Heat Exhaustion

Heat Exhaustion

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It’s summer, and it’s hot.

Heat exhaustion occurs most often when you are exposed to high temperatures and become dehydrated. This usually comes from not drinking enough fluids. It can also happen when you replace large volumes of sweat with fluids that don’t contain enough salt.

 If you are working outside, keep an eye out for the following symptoms:

 

ex vs stroke

Who’s most At risk?

The following factors increase the risk of developing heat-related sickness:

  • Being dehydrated
  • Age (the elderly and children under 5 years of age)
  • Illness or chronic disability
  • Obesity
  • Pregnancy
  • Cardiovascular disease
  • Hypertension
  • Respiratory disease
  • Drinking alcohol
  • Physical exertion in hot or humid environments (athletes, military personnel, and outdoor laborers are particularly at risk)
  • Taking medications that interfere with the body’s ability to cool itself, including antipsychotics, tranquilizers, antihistamines, tricyclic antidepressants, beta-blockers, and some over-the-counter sleeping pills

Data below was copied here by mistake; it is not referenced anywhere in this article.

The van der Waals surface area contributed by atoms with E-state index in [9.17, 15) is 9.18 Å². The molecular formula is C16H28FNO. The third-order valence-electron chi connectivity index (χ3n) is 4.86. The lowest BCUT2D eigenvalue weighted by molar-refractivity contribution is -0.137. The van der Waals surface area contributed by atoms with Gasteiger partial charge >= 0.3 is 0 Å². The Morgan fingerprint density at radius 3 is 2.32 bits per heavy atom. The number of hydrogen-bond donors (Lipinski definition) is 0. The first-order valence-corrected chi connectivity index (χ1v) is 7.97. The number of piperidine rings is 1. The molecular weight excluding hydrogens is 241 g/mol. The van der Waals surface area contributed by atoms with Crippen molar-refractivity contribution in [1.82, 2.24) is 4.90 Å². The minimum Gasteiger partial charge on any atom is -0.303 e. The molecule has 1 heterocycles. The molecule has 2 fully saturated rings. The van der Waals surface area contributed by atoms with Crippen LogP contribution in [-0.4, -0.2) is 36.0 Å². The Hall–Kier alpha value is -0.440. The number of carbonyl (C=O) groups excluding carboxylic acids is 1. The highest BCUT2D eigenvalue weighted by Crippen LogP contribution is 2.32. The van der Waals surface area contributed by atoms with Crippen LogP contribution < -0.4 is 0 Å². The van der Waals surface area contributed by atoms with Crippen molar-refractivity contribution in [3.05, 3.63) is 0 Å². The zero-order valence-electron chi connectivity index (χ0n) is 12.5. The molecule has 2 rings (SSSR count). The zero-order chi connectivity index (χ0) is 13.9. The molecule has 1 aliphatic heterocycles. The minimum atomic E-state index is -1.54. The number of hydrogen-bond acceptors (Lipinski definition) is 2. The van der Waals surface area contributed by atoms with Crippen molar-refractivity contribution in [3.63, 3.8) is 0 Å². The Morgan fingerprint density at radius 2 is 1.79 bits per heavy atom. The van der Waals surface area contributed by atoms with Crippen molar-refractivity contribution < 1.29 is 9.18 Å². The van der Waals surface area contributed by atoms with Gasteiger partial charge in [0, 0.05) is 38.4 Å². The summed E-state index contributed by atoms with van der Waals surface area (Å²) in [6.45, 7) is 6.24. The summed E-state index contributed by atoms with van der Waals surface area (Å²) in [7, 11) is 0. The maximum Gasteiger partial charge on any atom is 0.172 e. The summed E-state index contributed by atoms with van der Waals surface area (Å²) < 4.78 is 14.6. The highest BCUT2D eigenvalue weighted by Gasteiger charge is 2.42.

How to keep your cool:

If you are working or exercising in the heat, drink plenty of fluids before, during, and after the activity.

Also:

  • Try to stay in cool or air-conditioned spaces on hot days.
  • Drink more fluids than usual. Drinking fluids during exercise helps improve heart function, maintain kidney function, and lower the body’s core temperature. Dehydration can stress the heart and reduce the kidneys’ ability to maintain the correct balance of electrolytes.
  • Check in regularly with people who are vulnerable to heat exhaustion (see the above table).
  • Avoid alcohol.
  • Drink water or sports drinks.
  • Exercise or work outdoors during cooler times of day (Noon – 4pm is usually the hottest part of the day).
  • Drink 2 cups of water 30 minutes before exercising and drink 1 cup of water every 20 minutes.
  • Take cool baths.
  • Wear loose, lightweight clothing.

What to do if you start getting overheated:

The best thing to do for heat exhaustion is to rest in a shady spot or, better, an air-conditioned room, and to drink cool (not icy) fluids. You can lower core body temperature by immersing yourself in cold water or spraying yourself with cold water and fanning. Water is usually enough to reverse dehydration, but you can also drink a sports drink that contains electrolytes.

 

Happy gardening, and stay safe out there!
~The Greencare Team

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